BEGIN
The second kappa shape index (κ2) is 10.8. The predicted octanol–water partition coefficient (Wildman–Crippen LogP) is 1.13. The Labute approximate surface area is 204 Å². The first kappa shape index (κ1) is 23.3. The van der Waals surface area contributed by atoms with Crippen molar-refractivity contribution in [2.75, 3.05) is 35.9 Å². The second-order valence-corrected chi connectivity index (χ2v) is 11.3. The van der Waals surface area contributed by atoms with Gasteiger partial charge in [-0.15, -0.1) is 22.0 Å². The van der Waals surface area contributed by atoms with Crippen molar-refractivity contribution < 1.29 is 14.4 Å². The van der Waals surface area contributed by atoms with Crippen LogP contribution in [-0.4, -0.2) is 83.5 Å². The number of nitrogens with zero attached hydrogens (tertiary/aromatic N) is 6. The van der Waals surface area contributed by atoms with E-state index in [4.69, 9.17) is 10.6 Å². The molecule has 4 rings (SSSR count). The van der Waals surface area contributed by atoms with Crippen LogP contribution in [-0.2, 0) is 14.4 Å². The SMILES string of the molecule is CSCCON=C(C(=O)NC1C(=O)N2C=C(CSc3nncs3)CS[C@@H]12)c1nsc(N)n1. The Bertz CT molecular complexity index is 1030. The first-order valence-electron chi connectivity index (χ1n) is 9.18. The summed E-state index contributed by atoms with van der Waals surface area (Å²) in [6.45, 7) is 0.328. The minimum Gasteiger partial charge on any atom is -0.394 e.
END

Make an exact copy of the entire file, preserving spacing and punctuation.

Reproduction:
The second kappa shape index (κ2) is 10.8. The predicted octanol–water partition coefficient (Wildman–Crippen LogP) is 1.13. The Labute approximate surface area is 204 Å². The first kappa shape index (κ1) is 23.3. The van der Waals surface area contributed by atoms with Crippen molar-refractivity contribution in [2.75, 3.05) is 35.9 Å². The second-order valence-corrected chi connectivity index (χ2v) is 11.3. The van der Waals surface area contributed by atoms with Gasteiger partial charge in [-0.15, -0.1) is 22.0 Å². The van der Waals surface area contributed by atoms with Crippen molar-refractivity contribution < 1.29 is 14.4 Å². The van der Waals surface area contributed by atoms with Crippen LogP contribution in [-0.4, -0.2) is 83.5 Å². The number of nitrogens with zero attached hydrogens (tertiary/aromatic N) is 6. The van der Waals surface area contributed by atoms with E-state index in [4.69, 9.17) is 10.6 Å². The molecule has 4 rings (SSSR count). The van der Waals surface area contributed by atoms with Crippen LogP contribution in [-0.2, 0) is 14.4 Å². The SMILES string of the molecule is CSCCON=C(C(=O)NC1C(=O)N2C=C(CSc3nncs3)CS[C@@H]12)c1nsc(N)n1. The Bertz CT molecular complexity index is 1030. The first-order valence-electron chi connectivity index (χ1n) is 9.18. The summed E-state index contributed by atoms with van der Waals surface area (Å²) in [6.45, 7) is 0.328. The minimum Gasteiger partial charge on any atom is -0.394 e.